Skip to main content

Sazerac {Mardi Gras}

I was trying to come up with a Mardi Gras libation to serve with our Seafood Étouffée tonight. But even the thought of a hurricane glass makes me queasy...and I haven't been to New Orleans since before I had kids! Then I remembered that I've always wanted to try a Sazerac; I'm a sucker for anything with absinthe...and I already had some rosemary-thyme simple syrup.

The recipe I found called for whiskey or bourbon. Not being particularly savvy with either of those, I opted to get small bottles and make one with bourbon and one with scotch. Just to try it out. Here's my version of a Sazerac...

makes one cocktail
ice cubes
just shy of 2 ounces whiskey
3/4 ounce simple syrup
3 splashes of bitters (I used some Bar Keep Fennel Bitters)
splash of absinthe (I used St. George)
lemon rind twist

To make a simple syrup, place 1 cup granulated sugar and 1 cup water in a medium saucepan. Cook over medium heat 5 minutes, stirring until sugar dissolves. Remove from heat, and cool.

Fill a cocktail glass with ice cubes, and set aside to chill.

Combine whiskey, bitters, simple syrup, and a few ice cubes in a cocktail shaker; shake to chill.

Discard the ice cubes from cocktail glass. Pour in a splash of absinthe, swirling the liqueur to coat the inside of glass. Rub lemon rind over rim of glass and drop rind into the glass. (Traditionally you discard the lemon rind, but I left it in.)

Strain whiskey mixture into prepared glass. Serve immediately.

Tasting notes: I used a 12-year Dewar's Blended Scotch Whiskey for one cocktail and Maker's Mark Kentucky Bourbon Whiskey for the other. Jake and I sipped and shared. The bourbon was harsher while the scotch was delightfully smooth. I loved the melding of the flavors between the fennel bitters, absinthe, and the lemon. I will definitely make this again...and won't wait till next Mardi Gras!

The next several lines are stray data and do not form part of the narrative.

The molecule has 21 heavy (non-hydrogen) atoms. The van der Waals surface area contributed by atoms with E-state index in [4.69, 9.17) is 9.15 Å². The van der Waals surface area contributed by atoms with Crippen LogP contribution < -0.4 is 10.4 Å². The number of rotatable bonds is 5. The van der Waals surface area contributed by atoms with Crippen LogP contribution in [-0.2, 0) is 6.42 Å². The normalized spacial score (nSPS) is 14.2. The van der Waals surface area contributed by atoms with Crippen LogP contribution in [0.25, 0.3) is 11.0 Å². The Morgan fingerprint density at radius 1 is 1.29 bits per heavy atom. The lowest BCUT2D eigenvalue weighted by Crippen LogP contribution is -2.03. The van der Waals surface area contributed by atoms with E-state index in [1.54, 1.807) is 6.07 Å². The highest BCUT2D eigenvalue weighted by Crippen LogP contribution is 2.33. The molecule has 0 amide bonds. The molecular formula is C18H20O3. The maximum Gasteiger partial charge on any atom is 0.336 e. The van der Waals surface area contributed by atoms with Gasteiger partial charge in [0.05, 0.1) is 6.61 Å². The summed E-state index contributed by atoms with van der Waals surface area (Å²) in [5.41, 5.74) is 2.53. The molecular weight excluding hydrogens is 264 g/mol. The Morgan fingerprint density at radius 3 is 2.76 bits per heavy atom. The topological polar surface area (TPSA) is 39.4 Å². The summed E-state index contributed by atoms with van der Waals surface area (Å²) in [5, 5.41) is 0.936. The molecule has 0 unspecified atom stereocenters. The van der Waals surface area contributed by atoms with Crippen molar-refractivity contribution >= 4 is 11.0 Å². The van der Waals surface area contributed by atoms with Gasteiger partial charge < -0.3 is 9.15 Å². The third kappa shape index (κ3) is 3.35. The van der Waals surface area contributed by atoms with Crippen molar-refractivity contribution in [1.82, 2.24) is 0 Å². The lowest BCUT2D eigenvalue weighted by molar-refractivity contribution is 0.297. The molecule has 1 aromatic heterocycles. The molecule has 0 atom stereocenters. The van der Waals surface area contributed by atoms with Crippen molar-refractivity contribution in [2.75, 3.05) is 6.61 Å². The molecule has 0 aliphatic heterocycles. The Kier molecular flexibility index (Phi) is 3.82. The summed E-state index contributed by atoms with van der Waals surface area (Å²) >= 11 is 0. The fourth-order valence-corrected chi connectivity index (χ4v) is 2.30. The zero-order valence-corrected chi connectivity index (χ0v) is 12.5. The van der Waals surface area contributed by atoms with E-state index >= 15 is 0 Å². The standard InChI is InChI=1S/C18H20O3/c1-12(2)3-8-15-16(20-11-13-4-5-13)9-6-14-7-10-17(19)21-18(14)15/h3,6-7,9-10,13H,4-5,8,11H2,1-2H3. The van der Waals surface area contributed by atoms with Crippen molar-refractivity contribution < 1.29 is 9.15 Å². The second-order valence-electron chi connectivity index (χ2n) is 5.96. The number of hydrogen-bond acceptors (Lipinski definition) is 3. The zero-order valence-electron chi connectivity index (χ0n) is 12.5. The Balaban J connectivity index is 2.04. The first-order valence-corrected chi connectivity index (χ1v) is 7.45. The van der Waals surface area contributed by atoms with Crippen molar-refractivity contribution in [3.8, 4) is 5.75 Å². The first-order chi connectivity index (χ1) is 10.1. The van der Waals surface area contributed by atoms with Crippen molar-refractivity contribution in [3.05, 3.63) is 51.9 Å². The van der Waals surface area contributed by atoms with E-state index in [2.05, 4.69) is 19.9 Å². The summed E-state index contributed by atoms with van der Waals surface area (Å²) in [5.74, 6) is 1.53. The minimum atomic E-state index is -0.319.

1. I've never had one of these!! But anything with absinthe just sounds fun!


Post a Comment

Popular posts from this blog

Meyer Lemon Custard-Filled Matcha Turtles #BreadBakers

#BreadBakers is a group of bread loving bakers who get together once a month to bake bread with a common ingredient or theme. You can see all our of lovely bread by following our  Pinterest board  right here. Links are also updated after each event on the  Bread Bakers home page .  We take turns hosting each month and choosing the theme/ingredient. This month Stacy of Food Lust People Love  is hosting and she wrote: "Your bread can be large, as in one big animal, or small - animal-shaped rolls. Use your imagination! Points for flavor and shape!" If you are a food blogger and would like to join us, just send an email with your blog URL to Stacy at Here's the animal-shaped bread basket from the #BreadBakers... Beef and Sweet Onion Dim Sum Pandas from Karen's Kitchen Stories Bird Bread Rolls from Ambrosia Easter Bunny Buns from Cook with Renu Ham and Cheese Elephant Rolls from Food Lust People Love Hedgehog Bread from Making Mir

Connecticut Lobster Rolls, Canned Lobster Bisque, and a 2019 Henry Fessy 'Maître Bonhome' Viré-Clessé #Winophiles

This month the French Winophiles group is looking at affordable wines from Burgundy.  Host Cindy of Grape Experiences wrote: "Burgundy, or Bourgogne, is known for its wines of Chardonnay and Pinot Noir... as well as Aligote, Gamay, Sauvignon, César, Pinot Beurot, Sacy, Melon in lesser quantities. Many of the well-known wines are quite expensive, but there are plenty of values to be found." Read her invitation here. And there won't be a Twitter chat for this event, so you will have to dive into the articles themselves to read about our pairings and findings. Here's the line-up... Wendy Klik from A Day in the Life on the Farm enjoys Domaine Chevillon Chezeaux Bourgogne Hautes Cotes de Nuits, 2018 Paired with a Maple Pecan Chicken . Camilla Mann from Culinary Adventures with Camilla shares her love of Connecticut Lobster Rolls, Canned Lobster Bisque, and a 2019 Henry Fessy 'Maître Bonhome' Viré-Clessé. Jeff Burrows of FoodWineClick! explains why we should Look t

Quick Pickled Red Onions and Radishes

If you've been reading my blog for even a short amount of time, you probably know how much I love to pickle things. I was just telling a friend you can pickle - with vinegar - or you can ferment - with salt - for similar delicious effect. The latter has digestive benefits and I love to do that, but when I need that pop of sour flavor quickly, I whip up quick pickles that are ready in as little as a day or two. I've Pickled Blueberries , Pickled Asparagus , Pickled Cranberries , Pickled Pumpkin , and even Pickled Chard Stems ! This I did last night for an upcoming recipe challenge that requires I include radishes. Ummmm...of course I'm pickling them! Ingredients  makes 1 quart jar radishes, trimmed and sliced organic red onions, peeled and thinly sliced (I used a mandolin slicer) 3/4 C vinegar (I used white distilled vinegar) 3/4 C water 3 T organic granulated sugar 1 T salt (I used some grey sea salt) 6 to 8 grinds of black pepper Proce